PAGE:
Goal

To explore the safety of Truvada when used as PrEP in combination with current recommendations for prevention of sexually transmitted infections in young women at substantial risk of HIV acquisition during pregnancy and lactation.

Study Population:

Pregnant women, at their first antenatal visit, HIV uninfected, without evidence of maternal or fetal complications and at risk for HIV infection.

Sample Size:

To compare the frequency and seriousness of adverse events in women receiving tenofovir/emtricitabine in pregnancy as opposed to women not receiving tenofovir/emtricitabine in pregnancy, we have based our sample size on the main clinically relevant pregnancy outcome. Although all pregnancy outcomes will be compared between the intervention (immediate PrEP) and control (deferred PrEP) groups, we based our sample size on the expected preterm delivery proportion among HIV uninfected women (South Africa 18.5%, Botswana 19%). A sample size of 421 in the Immediate PrEP group and 421 in the Deferred PrEP group (i.e. 842 in total) achieves 80% power to detect a non-inferiority margin difference between the group proportions of 0.075 or 7.5%. The reference group proportion (deferred PrEP) of pre-term delivery pregnancy outcome as a main clinically-relevant adverse event is 0.185 or 18.5%.

Study Design: An Open Label randomized control study. Pregnant women considered at high risk for HIV infection will be randomized to commencing PrEP in pregnancy with continued use throughout breastfeeding or deferred PrEP until breastfeeding cessation. Women in either group will receive the standard of care for prevention of HIV and other sexually transmitted infections.

Study Duration:

Mother: From the first antenatal visit in pregnancy until 18 months post-delivery.

Infant: From birth until 18 months of age. Approximately 12 months for planned accrual and 24 months for complete follow-up. The study period is expected to span 3 years.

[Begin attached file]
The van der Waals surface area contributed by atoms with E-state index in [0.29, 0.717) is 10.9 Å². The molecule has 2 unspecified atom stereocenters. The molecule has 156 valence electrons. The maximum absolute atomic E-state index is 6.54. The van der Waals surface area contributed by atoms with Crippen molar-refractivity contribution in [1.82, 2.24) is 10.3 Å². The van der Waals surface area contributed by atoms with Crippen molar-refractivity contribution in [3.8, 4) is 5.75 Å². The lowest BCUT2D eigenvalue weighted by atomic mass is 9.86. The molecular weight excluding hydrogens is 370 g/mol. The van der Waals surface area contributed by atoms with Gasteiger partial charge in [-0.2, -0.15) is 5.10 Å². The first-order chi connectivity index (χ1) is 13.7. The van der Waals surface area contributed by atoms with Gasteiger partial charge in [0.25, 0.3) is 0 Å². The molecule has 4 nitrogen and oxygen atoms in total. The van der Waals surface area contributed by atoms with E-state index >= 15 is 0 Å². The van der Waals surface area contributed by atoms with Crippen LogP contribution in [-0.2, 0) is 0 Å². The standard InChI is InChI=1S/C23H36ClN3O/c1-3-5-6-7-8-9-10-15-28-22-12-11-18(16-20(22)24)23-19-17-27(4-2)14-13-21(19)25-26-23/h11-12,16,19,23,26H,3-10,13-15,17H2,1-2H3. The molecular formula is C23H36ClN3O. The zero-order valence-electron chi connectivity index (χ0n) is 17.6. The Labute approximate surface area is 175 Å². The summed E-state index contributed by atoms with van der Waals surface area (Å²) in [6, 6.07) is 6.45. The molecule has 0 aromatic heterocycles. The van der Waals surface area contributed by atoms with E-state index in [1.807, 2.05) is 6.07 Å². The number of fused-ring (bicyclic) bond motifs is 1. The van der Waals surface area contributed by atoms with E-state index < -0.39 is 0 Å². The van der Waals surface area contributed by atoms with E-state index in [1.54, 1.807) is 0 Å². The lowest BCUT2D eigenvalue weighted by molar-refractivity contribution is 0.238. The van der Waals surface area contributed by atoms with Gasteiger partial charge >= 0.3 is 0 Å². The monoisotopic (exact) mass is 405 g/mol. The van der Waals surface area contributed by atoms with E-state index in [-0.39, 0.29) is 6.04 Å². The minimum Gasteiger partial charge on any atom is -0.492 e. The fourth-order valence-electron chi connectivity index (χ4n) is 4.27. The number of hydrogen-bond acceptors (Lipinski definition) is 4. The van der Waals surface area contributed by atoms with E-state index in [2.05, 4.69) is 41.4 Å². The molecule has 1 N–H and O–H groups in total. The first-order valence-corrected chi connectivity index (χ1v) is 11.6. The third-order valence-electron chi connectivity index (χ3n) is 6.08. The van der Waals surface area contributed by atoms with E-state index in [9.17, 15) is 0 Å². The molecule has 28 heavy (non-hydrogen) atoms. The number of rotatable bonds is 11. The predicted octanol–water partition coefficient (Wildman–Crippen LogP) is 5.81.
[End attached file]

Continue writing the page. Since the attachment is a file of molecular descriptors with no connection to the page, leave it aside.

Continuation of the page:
Study Products:

Truvada (emtricitabine 200mg/tenofovir disoproxil fumarate 300mg) is in a fixed-dose combination (FDC) tablet formulation and is proven safe for the prevention and treatment of HIV in non-pregnant and non-lactating women.

Study Arms:

Arm A: (Intervention) Standard HIV Prevention strategy plus a once daily dose of Truvada (FTC 200mg/TDF 300mg tablet) initiated in pregnancy and continuing until cessation of breastfeeding or 18 months postdelivery whichever is earliest and thereafter the option to continue PrEP post breastfeeding cessation.

Arm B: (Control) Standard HIV Prevention strategy throughout pregnancy until 18 months postdelivery plus the offer to initiate PrEP post breastfeeding cessation.

Primary Objective:

To compare the frequency and seriousness of specific adverse events related to TDF/FTC in women and their children in Arm A (exposure to TDF/FTC) and Arm B (no exposure to TDF/FTC) during pregnancy until breastfeeding cessation.

Secondary Objectives:

  • To estimate HIV incidence in women in Arm A with Arm B at delivery and at 18 months post-delivery.
  • To determine the interdependency of adherence to a once daily oral TDF/FTC regimen and standard HIV prevention methods during pregnancy and postdelivery.
  • To measure antiretroviral drug (TDF/FTC) level in women and their infants in association with adherence, safety and level of protection (plasma and breastmilk)
  • To detect drug resistance among women who acquire HIV infection and correlate the treatment outcomes (after initiating immediate antiretroviral (ARV) treatment) with drug resistance
  • To determine mother-to-child transmission of HIV among women who acquire incident infections during pregnancy and breastfeeding and the frequency of drug resistance in their infected babies

Clinical Study Identifier: NCT03227731

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University of KwaZulu-Natal

Durban, South Africa
8.36miles
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Recruitment Status: Open